Phonozoic Text Archive, Document 035
"The Talking Machine," New York Daily Tribune, March 25, 1878.
While it is not safe to limit the possibilities of science and ingenuity in the future, we may well doubt whether there will be more remarkable inventions in the remainder of this century than the telephone and the phonograph. In the history of their invention, the two instruments are intimately connected, one having doubtless suggested the other. We shall not undertake to say which is the more wonderful, but Professor Arnold, whose lecture of Saturday evening we print in full to-day, in other columns, gives the preference to the phonograph--the machine which stores away speech and reproduces it when wanted. Perhaps the next step of inventive ingenuity will be to combine the two contrivances, so that a message uttered at a distance through a telephone will be recorded for use at leisure, by the phonograph, at the receiving station. This would obviate some of the present inconveniences in using the telephone, and might help to make it of more general service.
The mechanical theory of the phonograph is so exceedingly simple, that the wonder is it was not invented long ago. The fact that a thin plate or membrane vibrates to sound that strikes it, was recognized many years since as a possible means of transcribing sound. Many attempts to decipher the record have been made. The record itself has been obtained, just as it is in the phonograph, by means of a steel point attached to the vibrating membrane. In Mr. Edison's invention, the vibrating point impresses its record upon a sheet of tin foil, which is wrapped on a grooved cylinder. The cylinder moves lengthwise as it turns around, so that the record is a spiral upon it, like the thread of a screw. So far, there is nothing surprising. The extraordinary performance is that when the cylinder is set back at its starting-point and turned again, the elevations and depressions in the tin-foil move the vibrating point back and forth, and with it the membrane, setting up anew the vibrations of the air, and thus reproducing the sound itself; giving back words, speech, laughter or music, with startling fidelity.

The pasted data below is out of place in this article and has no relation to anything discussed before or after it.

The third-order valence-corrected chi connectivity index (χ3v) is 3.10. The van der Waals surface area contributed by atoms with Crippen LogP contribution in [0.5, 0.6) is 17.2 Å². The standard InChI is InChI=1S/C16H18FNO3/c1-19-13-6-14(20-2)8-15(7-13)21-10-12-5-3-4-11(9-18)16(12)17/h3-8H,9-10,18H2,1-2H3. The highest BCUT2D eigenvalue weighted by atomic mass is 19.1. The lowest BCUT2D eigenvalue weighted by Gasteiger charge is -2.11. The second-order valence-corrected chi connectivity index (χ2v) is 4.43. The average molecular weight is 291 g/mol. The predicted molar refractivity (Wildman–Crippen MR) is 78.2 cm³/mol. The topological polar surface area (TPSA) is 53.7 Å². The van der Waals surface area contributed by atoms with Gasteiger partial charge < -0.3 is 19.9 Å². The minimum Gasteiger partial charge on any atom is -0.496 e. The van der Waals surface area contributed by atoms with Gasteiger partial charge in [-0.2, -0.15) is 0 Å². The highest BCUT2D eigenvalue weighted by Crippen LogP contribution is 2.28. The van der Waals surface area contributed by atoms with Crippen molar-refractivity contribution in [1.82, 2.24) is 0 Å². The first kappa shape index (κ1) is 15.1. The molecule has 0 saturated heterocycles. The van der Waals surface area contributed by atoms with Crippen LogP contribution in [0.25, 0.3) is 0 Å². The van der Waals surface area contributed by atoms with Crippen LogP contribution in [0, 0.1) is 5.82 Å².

It is too soon to say what may be the use of this strange instrument. As yet its tone is metallic and its enunciation coarse and obscure; but already it is improving in these particulars, as the causes of its defects are discovered. Methods will undoubtedly be devised for making its voice louder as well as more distinct. Obviously this can be done by any means which enlarge its record, the impression on the tin-foil being now almost microscopic. Perhaps this may be done directly, if the vibrations can themselves be enlarged by mechanical connections like those of a pentagraph. Perhaps it may be done by means of electrotypes from the tin-foil, which will be increased in all their dimensions by some of the recent processes of photo-engraving. Among the results hoped for, or suggested, is that the actual song of a prima donna may thus be transferred to the hand-organs; though whether street music will be thereby improved, is at least doubtful. A more useful device, if it can be perfected, will be to attach a machine with abundant power of sound to each lighthouse, so that from the dangerous rocks their own name, loudly and continuously repeated, may warn the approaching navigator. For such a siren's song, the whole world would be thankful.